As Nick, Chris Evans perfectly embodies the reluctant hero, motivated by survival and armed with a cynical detachment.  Much like his cinematic predecessor Harrison Ford, he knows what must be done but absolutely hates that he has to do it.  Evans irresistible onscreen charm makes it evident why he has quickly become one of the most loved heroic actors of his generation.  As Cassie, Fanning brings a surprising amount of depth to the film by being both tough and vulnerable.  When Cassie first meets her, the rival Watcher says “Stupid child.  I’ve already seen how you die,” to which Cassie cooly replies “Then you know it’s not here and it’s not today.”  In stark contrast, when Cassie meets Djimon Hounsou’s chilling Carver, she tears up and quietly begs “Please, don’t make me do anything to myself.”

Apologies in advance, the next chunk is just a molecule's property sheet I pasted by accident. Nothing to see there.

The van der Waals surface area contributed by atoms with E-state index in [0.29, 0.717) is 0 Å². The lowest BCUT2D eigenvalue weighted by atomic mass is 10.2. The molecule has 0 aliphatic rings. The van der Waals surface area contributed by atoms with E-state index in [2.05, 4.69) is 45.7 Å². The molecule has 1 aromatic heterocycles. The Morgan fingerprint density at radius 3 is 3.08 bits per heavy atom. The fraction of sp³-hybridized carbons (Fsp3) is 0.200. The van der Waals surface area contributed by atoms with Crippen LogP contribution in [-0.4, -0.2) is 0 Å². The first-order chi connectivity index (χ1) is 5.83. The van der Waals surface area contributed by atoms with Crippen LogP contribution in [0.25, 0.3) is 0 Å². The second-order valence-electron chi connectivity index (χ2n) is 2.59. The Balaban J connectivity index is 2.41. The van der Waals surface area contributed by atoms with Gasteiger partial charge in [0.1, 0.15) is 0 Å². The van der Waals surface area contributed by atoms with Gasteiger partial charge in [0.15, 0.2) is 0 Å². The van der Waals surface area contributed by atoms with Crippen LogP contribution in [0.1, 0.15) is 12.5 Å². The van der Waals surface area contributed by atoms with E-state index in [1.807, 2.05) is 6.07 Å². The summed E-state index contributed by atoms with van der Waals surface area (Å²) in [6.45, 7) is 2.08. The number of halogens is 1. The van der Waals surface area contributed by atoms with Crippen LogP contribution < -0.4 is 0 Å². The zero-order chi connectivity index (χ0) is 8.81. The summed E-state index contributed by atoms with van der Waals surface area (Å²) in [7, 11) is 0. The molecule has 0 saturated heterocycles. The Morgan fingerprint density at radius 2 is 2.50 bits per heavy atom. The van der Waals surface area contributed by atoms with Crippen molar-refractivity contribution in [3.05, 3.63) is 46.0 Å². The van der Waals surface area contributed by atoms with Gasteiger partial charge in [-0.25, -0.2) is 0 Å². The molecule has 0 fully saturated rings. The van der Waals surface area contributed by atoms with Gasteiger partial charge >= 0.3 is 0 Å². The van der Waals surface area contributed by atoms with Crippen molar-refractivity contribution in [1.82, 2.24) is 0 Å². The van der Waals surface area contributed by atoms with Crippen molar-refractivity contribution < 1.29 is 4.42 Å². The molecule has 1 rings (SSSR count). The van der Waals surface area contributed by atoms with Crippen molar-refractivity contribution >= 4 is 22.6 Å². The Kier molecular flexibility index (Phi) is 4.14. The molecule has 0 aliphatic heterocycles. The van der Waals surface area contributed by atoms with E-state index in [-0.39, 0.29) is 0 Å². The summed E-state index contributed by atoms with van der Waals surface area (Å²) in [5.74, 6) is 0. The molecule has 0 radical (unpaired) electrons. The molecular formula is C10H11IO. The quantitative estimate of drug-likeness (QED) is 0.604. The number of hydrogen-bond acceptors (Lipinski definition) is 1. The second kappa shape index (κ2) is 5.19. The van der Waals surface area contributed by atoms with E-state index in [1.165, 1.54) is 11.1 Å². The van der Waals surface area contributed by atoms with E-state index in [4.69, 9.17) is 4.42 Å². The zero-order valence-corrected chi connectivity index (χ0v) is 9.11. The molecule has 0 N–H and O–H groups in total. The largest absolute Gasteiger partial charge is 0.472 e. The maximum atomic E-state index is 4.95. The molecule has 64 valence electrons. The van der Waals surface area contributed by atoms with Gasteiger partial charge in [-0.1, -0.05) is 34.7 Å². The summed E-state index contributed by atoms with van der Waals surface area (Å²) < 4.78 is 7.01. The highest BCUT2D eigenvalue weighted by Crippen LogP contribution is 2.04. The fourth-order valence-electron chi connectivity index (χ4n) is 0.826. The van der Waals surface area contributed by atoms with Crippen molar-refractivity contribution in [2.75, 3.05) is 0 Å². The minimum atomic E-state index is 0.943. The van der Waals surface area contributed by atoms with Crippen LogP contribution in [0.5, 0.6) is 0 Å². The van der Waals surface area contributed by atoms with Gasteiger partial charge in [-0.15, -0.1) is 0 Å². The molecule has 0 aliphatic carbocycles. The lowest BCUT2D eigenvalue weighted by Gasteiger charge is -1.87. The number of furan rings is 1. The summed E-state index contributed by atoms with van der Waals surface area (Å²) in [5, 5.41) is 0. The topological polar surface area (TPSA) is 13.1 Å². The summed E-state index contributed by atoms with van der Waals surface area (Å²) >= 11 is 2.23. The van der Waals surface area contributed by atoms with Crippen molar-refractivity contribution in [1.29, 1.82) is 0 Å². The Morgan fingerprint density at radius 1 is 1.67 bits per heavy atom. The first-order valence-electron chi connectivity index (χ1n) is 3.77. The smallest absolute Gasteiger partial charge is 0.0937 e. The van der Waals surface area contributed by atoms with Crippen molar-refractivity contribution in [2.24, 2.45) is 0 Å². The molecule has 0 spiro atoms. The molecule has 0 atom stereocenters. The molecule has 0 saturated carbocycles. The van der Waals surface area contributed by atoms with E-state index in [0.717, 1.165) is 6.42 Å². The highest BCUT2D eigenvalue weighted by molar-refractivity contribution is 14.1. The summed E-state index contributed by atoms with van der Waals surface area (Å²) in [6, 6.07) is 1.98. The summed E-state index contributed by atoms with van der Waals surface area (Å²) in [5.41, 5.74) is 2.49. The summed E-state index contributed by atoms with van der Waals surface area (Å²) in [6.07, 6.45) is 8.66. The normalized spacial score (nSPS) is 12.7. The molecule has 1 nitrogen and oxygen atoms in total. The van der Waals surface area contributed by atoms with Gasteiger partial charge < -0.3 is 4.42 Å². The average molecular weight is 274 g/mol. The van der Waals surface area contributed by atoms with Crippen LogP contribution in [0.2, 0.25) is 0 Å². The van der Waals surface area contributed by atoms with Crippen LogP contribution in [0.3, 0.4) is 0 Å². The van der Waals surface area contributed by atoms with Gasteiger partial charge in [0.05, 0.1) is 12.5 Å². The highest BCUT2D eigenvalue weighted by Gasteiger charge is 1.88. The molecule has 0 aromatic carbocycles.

The ability of the Watchers to see the future, the Sniffs to track anybody or anything and the Pushers to make anybody believe whatever truth they can imagine makes this much more then your average powers on powers fight.  What begins as a straightforward movie about man vs. the establishment quickly becomes a labyrinth of plot twists and turns as the reality we think we know is flipped upside down and replaced with a new one.  In a strange way, PUSH is more a con movie then a superhero movie as layer upon layer is peeled away and we learn more about the characters and the truth behind what is really going on.  Cassie’s visions, for instance, are often oddly specific and very vague.  As a young Watcher who hasn’t yet gained a real mastery of her skills, her visions are often limited to a few details that not even Cassie fully understands.  This allows Nick, Cassie and the audience to stay in the dark about their meaning until the film is ready to reveal their purpose.